PD-1 blockade: It’s what’s for dinner

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Science Immunology  02 Jun 2017:
Vol. 2, Issue 12, eaan8155
DOI: 10.1126/sciimmunol.aan8155


Tumor-associated macrophages limit the efficacy of programmed cell death 1 (PD-1) blockade through an FcγR-dependent clearance mechanism.

Resistance to cancer therapy is most often conceived as a tumor cell–intrinsic process, which involves the emergence of adaptive somatic genetic alterations or transcriptional programs. In the realm of cancer immunotherapy, for example, loss-of-function alterations in genes such as JAK1, JAK2, and B2M have all been recently implicated in mediating resistance to programmed cell death 1 (PD-1) blockade. Much less is understood, however, about the role of the tumor microenvironment in mediating resistance to immunotherapy.

In a recent paper, Arlauckas et al. report an important role for tumor-associated macrophages in limiting the efficacy of PD-1 blockade. Using intravital microscopy of dorsal skinfold window chambers in immunocompetent mice inoculated with a murine colon carcinoma cell line (MC38), the authors studied the trafficking of fluorescently labeled anti–PD-1 antibodies in vivo. As expected, the authors observed anti–PD-1 antibodies within the tumor bed shortly after infusion and found these antibodies were predominantly bound to PD-1 on intratumoral T cells. Upon re-imaging 24 hours later, however, the authors made the interesting observation that a substantial portion of the anti–PD-1 antibody had been transferred from the T cell population to tumor-associated macrophages. Subsequent functional studies showed that macrophage clearance of anti–PD-1 antibody from the T cell surface was mediated by an FcγRIIB/III-dependent mechanism, which involved interactions with the Fc-portion (IgG2a) of the anti–PD-1 antibody used in the study. Disruption of these interactions led to prolonged binding of the anti–PD-1 antibody to tumor-infiltrating T cells and potentiation of tumor clearance in the MC38 mouse model. The authors also observed FcγR-dependent clearance of nivolumab from human CD8+ T cells by macrophages in vitro.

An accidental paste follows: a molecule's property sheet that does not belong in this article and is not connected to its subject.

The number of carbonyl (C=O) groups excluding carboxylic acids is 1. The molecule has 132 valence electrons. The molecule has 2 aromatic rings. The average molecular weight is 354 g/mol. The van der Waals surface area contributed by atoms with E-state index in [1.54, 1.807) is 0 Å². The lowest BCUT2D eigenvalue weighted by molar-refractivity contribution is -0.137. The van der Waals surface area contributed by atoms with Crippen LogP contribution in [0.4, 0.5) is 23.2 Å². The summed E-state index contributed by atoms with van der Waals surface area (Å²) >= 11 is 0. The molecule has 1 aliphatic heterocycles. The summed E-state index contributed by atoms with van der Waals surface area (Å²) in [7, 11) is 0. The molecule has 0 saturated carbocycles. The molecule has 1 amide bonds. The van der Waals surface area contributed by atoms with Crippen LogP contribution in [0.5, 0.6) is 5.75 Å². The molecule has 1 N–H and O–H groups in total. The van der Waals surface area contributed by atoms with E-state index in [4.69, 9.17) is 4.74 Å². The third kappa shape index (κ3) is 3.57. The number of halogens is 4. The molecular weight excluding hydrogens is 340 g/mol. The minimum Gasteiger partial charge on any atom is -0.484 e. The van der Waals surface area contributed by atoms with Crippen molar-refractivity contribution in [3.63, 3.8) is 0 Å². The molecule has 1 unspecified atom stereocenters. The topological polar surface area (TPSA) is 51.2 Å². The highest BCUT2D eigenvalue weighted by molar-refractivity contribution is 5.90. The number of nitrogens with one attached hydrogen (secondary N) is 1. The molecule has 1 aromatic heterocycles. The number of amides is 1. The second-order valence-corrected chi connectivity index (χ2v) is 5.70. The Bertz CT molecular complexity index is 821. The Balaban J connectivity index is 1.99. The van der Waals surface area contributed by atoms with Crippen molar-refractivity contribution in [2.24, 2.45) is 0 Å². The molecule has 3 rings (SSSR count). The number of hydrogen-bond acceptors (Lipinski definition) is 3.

Although the relevance of the proposed mechanism within the microenvironment of human tumors remains to be seen, these findings suggest that the on-target lifespan of anti–PD-1 antibodies on tumor-infiltrating T cells may be shorter than generally appreciated. Accordingly, as the authors point out, the findings should inform efforts to develop second generation checkpoint inhibitors, which could be designed to have optimized Fc-regions that mitigate FcγR-dependent clearance and prolonged binding to tumor-infiltrating T cells.

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